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Messages - Petr

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1
Thanks.  Sorry to drag this back up.  (The optical does function usefully in the mash, though, but only when I create a specific correction factor for each batch.  I suppose that supports your assessment of its accuracy.)

No problem. I guess it does support that. Wort correction factor should be characteristic of the instrument, not each batch.

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An optical hand type, although I have a digital one on order (I really do find refractometers handy in the mash, and this should simplify my brewing.)  Again, don't really need it post boil, just curious.

Try that new one once you'll get it. I'm pretty sure you'll get much better results. I suspect that your refractometer is faulty such great deviation is simply not physically possible if the instrument and its use is ok.

3
Don't want to get back into the weeds, just curious if anyone else who was having seriously questionable results with refractometer has seen improvement.  Tried it for kicks again last two batches.  During fermentation with actual saccharometer readings of 4.1°P and 4.5°P respectively, ALL the calculators gave results <0, so I didn't even bother when a batch finished out at 3.0°P.  Still use refractometer during mash, just still doesn't work for me in ferment.

I think that the answer for you if you're getting less then 0 as a result, is unfortunately simple. You're either using wrongly the calculators or your refractometer does not work as it is supposed to. What kind of refractometer do you have?

4
I certainly defer to you, Petr.  I got into this discussion because I was curious as to why this didn't seem to work for me:  or at least only occasionally worked.  I may have misinterpreted some of what I read, or the writers did.  It seems many of us get higher FG readings with hydrometer than any of the formulas predict.  As I said, I don't need a refractometer except pre-boil.  For those who do, I hope they find your formula serves their needs. It's astonishing how many times essentially this same conversation has been repeated on various forums.  It seems there is great interest in refractometers,  but a few intractable gremlins in the works! Carry on the good work.  BTW I appreciated your recent article on hop utilization, too.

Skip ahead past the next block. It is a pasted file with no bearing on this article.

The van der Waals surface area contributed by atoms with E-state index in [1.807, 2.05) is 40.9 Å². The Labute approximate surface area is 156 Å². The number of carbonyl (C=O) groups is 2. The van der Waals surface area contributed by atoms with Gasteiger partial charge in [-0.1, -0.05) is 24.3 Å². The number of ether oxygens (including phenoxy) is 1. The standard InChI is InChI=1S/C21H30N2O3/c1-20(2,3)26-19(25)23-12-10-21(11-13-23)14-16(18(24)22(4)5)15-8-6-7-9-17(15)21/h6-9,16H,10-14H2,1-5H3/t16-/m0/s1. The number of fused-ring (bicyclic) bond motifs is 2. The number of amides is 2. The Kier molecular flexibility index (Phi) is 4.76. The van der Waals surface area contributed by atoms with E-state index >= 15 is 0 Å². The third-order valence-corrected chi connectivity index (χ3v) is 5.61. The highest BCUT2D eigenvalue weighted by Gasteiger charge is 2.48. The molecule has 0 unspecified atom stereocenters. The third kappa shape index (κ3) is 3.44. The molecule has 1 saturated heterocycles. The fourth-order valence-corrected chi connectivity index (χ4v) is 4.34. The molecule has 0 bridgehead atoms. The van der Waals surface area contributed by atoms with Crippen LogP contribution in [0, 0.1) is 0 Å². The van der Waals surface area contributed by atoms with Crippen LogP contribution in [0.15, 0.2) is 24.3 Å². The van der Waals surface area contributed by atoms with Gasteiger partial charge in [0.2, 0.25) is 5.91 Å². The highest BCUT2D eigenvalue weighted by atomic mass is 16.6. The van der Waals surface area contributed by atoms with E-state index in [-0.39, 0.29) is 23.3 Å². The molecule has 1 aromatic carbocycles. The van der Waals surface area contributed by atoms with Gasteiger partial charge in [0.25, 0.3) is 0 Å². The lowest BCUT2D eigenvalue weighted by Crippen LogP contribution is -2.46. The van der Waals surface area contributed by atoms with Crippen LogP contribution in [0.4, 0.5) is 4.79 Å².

Hear, hear. You know it depends on every one of us. I prefer the refractometer just because of the convenience of it – take few drops of wort and in a minute you have the reading, accurate enough for my purposes. In other cases as for low volume fermentation tests that I do for example for yeast hunting, it is even a necessity because I just can't afford the volume needed for the hydrometer. Glad you like the hop article!


5
On the flipside, what makes us think that density is a good measure of how the beer will taste?  It is well known that different sugars taste vastly different in a finished beer, so one 1.015 beer can taste sweet and another not at all.  Add alcohol into the density equation and you aren't even measuring one thing, but a balance - hence "apparent attenuation".  So, other than knowing when your beer is done, what is it really telling you?

I've been measuring with refractometer only for a while, and it tells me just as much about the final mouthfeel of a beer as density ever did.  It also helps to measure a variety of beer (commercial, other homebrews) and get an idea of what your target is for the style.  It's like going from F to C: you're never going to make the switch if you're constantly doing conversions in your head.  Think native!

No one claims that. FG is more of the process variable – it tells you how is the fermentation going, if it is done, how yeast performed, consistency between batches etc. with a deeper insight you can dig out even more. For instance, if yeast fermented maltotriose. It has also limited informational value about the body but that has to be considered in the whole picture of the taste. Yes, you're not measuring the variable directly and you're right that it measures the balance but the balance is relatively well understood with good accuracy for our purposes, so there is not much of the problem in that. The understanding allows us to measure things undirectly but reliably.